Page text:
In this blog post I'd like to give you a short review on some photography bags I have been using over the time. In many ways, the gear you carry around influence the kind of photography you do. If you pack too much gear for a trip, it can be frustrating to carry all that gear around and in the end you don't even need it anyway. On the other side, if you go for a one lens setup, you might miss some tools or focal range and can't get the shot you were aiming for. In the end, it all depends on your personal preference. To help you accommodate the gear you want to take with you, or if you like so, limit you by the amount of gear you can pack, the right bag for the job is an essential tool! Shoulder bag vs. backpack vs. roller bag?
I have used all three of them, in different variations. There are times when each of them shines. To give you more detailed information on what my experience was with all three kinds of photography bags I have used, I will give you a short introduction to the different products in question.
First of all shoulder bags: For quite a while now I am using a Billingham 335 and a Billingham Hadley Small. Billingham bags have exceptional build quality and have proven to be the right guy for the job. The Hadley Small is my go to shoulder bag if I am traveling light, which means usually a one lens setup. It can also pack some small tools, extra batteries and a full size iPad inside. For longer trips or for the time being when the gear is packed at home, the 335 is the Billingham I trust. It has a big main compartment, which holds usually 3-4 lenses and the body, a smaller compartment which holds filters and cables as well as two front compartments for extra batteries, a torch and stuff like that. The main compartment however could also take easily some hot shoe flashes if you'd take out some lenses. The great deal with the Billingham 335 is its SuperFlex Partitions. It divides the space into several parts which holds securely your gear apart from each other. In the Hadley Small the divider set is more flexible as it is completely velcro, but usually I just use one divider to separate the body from the lens. All in all shoulder bags are in my opinion easily to pack and great in terms of size to gear ratio. However, especially with the 335, you have to keep in mind that the more gear you pack, the heavier. And either way, carrying by hand or on your shoulder, you won't do this for an entire trip. So if you plan on traveling for a few weeks, I'd rather choose to take along a backpack as well or exclusively.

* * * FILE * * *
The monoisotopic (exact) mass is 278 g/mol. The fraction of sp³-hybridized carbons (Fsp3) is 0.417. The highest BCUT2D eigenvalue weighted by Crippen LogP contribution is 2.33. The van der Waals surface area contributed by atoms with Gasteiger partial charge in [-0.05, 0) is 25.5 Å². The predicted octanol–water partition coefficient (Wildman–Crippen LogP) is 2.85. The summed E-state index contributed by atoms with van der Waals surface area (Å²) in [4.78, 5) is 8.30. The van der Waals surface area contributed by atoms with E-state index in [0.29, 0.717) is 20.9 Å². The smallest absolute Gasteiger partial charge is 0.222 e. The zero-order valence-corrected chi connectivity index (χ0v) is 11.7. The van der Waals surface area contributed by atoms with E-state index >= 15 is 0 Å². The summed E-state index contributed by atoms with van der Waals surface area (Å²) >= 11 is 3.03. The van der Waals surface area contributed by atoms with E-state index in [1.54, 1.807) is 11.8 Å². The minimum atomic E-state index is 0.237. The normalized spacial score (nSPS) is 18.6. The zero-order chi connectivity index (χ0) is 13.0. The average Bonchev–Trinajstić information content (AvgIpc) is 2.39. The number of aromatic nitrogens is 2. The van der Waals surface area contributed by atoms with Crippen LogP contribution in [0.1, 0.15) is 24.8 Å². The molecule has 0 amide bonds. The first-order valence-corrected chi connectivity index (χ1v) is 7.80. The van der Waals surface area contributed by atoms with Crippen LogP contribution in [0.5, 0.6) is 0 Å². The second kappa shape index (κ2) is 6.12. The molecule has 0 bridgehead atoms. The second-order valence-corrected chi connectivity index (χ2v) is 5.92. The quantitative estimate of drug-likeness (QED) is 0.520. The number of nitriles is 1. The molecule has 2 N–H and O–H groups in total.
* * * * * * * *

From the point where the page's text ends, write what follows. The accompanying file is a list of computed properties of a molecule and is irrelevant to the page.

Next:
So, secondly backpack: Since the early days of my photography I have been using Kata bags backpacks. I started of with the 3N1-20 and later got the Bumblebee 222 UL. Both are fantastic bags and the only reason I did the upgrade to the Bumblebee is that the 3N1 (20 liter version) had to less room to fit all the stuff inside I'd like to carry along. The 3N1 is a one of a kind backpack in terms of functionality and build quality. I have found that Kata bags are well made and well thought through in terms of design. However, Kata has now become part of the Manfrotto family, so we have to see how future development might be.